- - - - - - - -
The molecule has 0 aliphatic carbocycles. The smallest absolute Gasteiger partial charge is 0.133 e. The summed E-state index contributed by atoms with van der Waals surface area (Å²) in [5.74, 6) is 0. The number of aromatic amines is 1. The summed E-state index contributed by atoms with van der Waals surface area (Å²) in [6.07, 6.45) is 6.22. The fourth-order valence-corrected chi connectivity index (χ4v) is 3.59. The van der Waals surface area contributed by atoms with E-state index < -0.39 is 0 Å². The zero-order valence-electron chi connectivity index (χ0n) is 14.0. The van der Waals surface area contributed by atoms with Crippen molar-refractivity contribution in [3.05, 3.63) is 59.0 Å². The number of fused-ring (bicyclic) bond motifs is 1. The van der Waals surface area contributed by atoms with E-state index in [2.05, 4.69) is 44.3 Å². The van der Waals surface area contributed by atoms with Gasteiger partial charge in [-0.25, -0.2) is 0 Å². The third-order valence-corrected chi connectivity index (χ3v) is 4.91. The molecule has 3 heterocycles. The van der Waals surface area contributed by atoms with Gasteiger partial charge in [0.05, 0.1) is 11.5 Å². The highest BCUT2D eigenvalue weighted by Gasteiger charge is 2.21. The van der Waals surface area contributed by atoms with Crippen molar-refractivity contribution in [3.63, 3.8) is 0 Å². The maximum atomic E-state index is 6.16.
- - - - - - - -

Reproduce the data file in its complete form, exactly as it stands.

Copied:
The molecule has 0 aliphatic carbocycles. The smallest absolute Gasteiger partial charge is 0.133 e. The summed E-state index contributed by atoms with van der Waals surface area (Å²) in [5.74, 6) is 0. The number of aromatic amines is 1. The summed E-state index contributed by atoms with van der Waals surface area (Å²) in [6.07, 6.45) is 6.22. The fourth-order valence-corrected chi connectivity index (χ4v) is 3.59. The van der Waals surface area contributed by atoms with E-state index < -0.39 is 0 Å². The zero-order valence-electron chi connectivity index (χ0n) is 14.0. The van der Waals surface area contributed by atoms with Crippen molar-refractivity contribution in [3.05, 3.63) is 59.0 Å². The number of fused-ring (bicyclic) bond motifs is 1. The van der Waals surface area contributed by atoms with E-state index in [2.05, 4.69) is 44.3 Å². The van der Waals surface area contributed by atoms with Gasteiger partial charge in [-0.25, -0.2) is 0 Å². The third-order valence-corrected chi connectivity index (χ3v) is 4.91. The molecule has 3 heterocycles. The van der Waals surface area contributed by atoms with Gasteiger partial charge in [0.05, 0.1) is 11.5 Å². The highest BCUT2D eigenvalue weighted by Gasteiger charge is 2.21. The van der Waals surface area contributed by atoms with Crippen molar-refractivity contribution in [3.63, 3.8) is 0 Å². The maximum atomic E-state index is 6.16.